Navajos Protest Violence Against Tribe The Navajo Nation is concerned about three recent incidences of violence against Navajos in Farmington, N.M. The Navajo community is rallying to draw attention to the problem.
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Navajos Protest Violence Against Tribe

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Navajos Protest Violence Against Tribe

Navajos Protest Violence Against Tribe

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  • <iframe src="" width="100%" height="290" frameborder="0" scrolling="no" title="NPR embedded audio player">
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The Four Corners is the name given to the only point where four U.S. states meet: Arizona, Utah, Colorado, and New Mexico. The town of Farmington, New Mexico is one of the largest municipalities in that area, and it borders the Navajo Nation. Some Native Americans say what goes on in Farmington is not as pretty as the surrounding landscape.

Daniel Kraker of Arizona Public Radio reports.

DANIEL KRAKER: Farmington already has a painful history with its neighbor, the Navajo Nation. Back in the 1970s, the city made national headlines when three Navajo men were tortured and killed by a group of white teenagers. Navajo Duane Yazzie(ph) helped lead several protest marches after those murders.

Mr. DUANE YAZZIE (Activist): I think that the racism back in the '70s was very blatant, very outward. Over the years, there is still racism but it's of a more subtle nature.

KRAKER: However, Yazzie says that subtlety may not be the case any longer. And more than 30 years later, he's organizing marches again in Farmington and in other towns surrounding the Navajo Nation.

Mr. YAZZIE: To commemorate the experiences of those individuals who have been hurt as a result of racial violence.

KRAKER: Yazzie is responding to a particularly violent summer in Farmington. First, a Navajo named William Blackie was severely beaten by three white teenagers in June. The teens allegedly yelled racial slurs while they beat him. The trio has been charged with hate crimes. Six days later, a Navajo man was shot and killed by a while police officer in a Wal-Mart parking lot. The U.S. Department of Justice is investigating the shooting.

Early this month, hundreds of mostly Navajo people joined Yazzie's march and walked peacefully into Farmington.

(Soundbite of drums)

KRAKER: Darrel Joe(ph) drove in from the nearby reservation town of Shiprock. Six years ago, her sister-in-law was murdered by a Farmington man who's now own death row for killing several Navajos. She says Navajos have always labeled Farmington as a city of discrimination.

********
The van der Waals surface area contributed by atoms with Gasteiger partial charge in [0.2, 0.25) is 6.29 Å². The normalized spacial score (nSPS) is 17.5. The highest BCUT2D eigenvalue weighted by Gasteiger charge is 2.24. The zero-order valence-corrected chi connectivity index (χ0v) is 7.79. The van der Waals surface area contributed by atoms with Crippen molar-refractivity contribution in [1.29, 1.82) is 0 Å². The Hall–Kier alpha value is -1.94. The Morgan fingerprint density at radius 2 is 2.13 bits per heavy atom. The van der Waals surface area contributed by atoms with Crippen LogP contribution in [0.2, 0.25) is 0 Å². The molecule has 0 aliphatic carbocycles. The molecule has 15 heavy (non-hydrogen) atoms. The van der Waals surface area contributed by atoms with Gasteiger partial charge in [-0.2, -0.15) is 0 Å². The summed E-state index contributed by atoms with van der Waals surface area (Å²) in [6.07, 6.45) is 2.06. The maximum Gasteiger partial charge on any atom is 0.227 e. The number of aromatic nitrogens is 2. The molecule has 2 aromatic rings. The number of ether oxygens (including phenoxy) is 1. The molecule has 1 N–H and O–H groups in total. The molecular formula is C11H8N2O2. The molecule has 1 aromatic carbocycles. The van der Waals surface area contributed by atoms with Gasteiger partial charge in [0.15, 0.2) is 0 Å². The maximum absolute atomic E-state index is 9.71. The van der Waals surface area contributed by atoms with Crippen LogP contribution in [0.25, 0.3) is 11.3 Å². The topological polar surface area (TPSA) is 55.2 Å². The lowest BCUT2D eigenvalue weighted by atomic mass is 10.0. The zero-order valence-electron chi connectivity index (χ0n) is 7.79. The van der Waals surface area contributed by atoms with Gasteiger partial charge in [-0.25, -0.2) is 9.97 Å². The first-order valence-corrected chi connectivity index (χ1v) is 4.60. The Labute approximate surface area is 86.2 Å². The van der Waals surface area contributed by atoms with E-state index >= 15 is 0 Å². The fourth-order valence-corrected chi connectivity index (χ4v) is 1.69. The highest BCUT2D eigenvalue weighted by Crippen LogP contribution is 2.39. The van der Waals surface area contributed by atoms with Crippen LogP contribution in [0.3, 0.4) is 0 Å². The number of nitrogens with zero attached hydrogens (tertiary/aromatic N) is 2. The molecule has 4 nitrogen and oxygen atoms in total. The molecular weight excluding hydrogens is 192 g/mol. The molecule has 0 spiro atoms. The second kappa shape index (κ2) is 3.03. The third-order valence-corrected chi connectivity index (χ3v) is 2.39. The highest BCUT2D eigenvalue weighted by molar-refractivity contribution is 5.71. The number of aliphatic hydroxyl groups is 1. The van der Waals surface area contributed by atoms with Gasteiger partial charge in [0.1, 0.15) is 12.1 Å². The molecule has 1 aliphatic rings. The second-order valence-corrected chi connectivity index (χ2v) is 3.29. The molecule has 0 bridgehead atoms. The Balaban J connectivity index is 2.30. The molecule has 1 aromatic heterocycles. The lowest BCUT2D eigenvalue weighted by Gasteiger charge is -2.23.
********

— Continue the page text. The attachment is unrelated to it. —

Ms. DARREL JOE (Activist): This morning, it's hard for us to be here to, you know, say we're all marching for peace. And then truckers and cars go by flipping the bird at us, you know. We're going to see that but, you know, we're above that and we're going to stand strong.

KRAKER: After the walk, protestors attended a spirited rally in a dusty lot next to the highway leading into town.

Mr. MIKE TOLEDO (Activist): There's no justice in Farmington for Navajos!

KRAKER: Mike Toledo(ph), a young Navajo with jet-black hair spilling down his back, stepped on to the stage. As he addressed the crowd, his body visibly shook.

Mr. TOLEDO: These white people, they don't think about us. They just want our money; that's what keeps Farmington going. But they still treat us like crap.

(Soundbite of applause)

KRAKER: Farmington City Manager Bob Hudson understands the motives for this latest protest walk, but he disputes the discrimination label.

Mr. BOB HUDSON (City Manager, Farmington): I'm sure there are many feel that feel like they've been wronged. But I've also heard of many people that feel like, you know, they've raised their family here and they've never felt any injustices.

KRAKER: Hudson does acknowledge the recent beating of William Blackie was embarrassing for the city.

Mr. HUDSON: Clearly, it's not something that happens on a daily, or weekly, or even a monthly basis, because there's been great strides since the '70s to now.

KRAKER: Author and former journalist Rod Barker agrees things are far more positive in Farmington than they were 30 years ago. Barker wrote a book about the murders in the 1970s called The Broken Circle.

Mr. ROD BARKER (Author, The Broken Circle): I think Farmington has changed. I think that there is a capacity for contemplation and reflection that wasn't there previously. But there are going to be inherent problems in a border community where you have two very, very different cultures.

KRAKER: Despite those differences, Navajo organizers hope these marches lead to a spirit of collaboration between the tribe and border towns. If they don't, they warn, their message could turn from one of peace to one of outright protest.

For NPR News, I'm Daniel Kraker.

(Soundbite of music)


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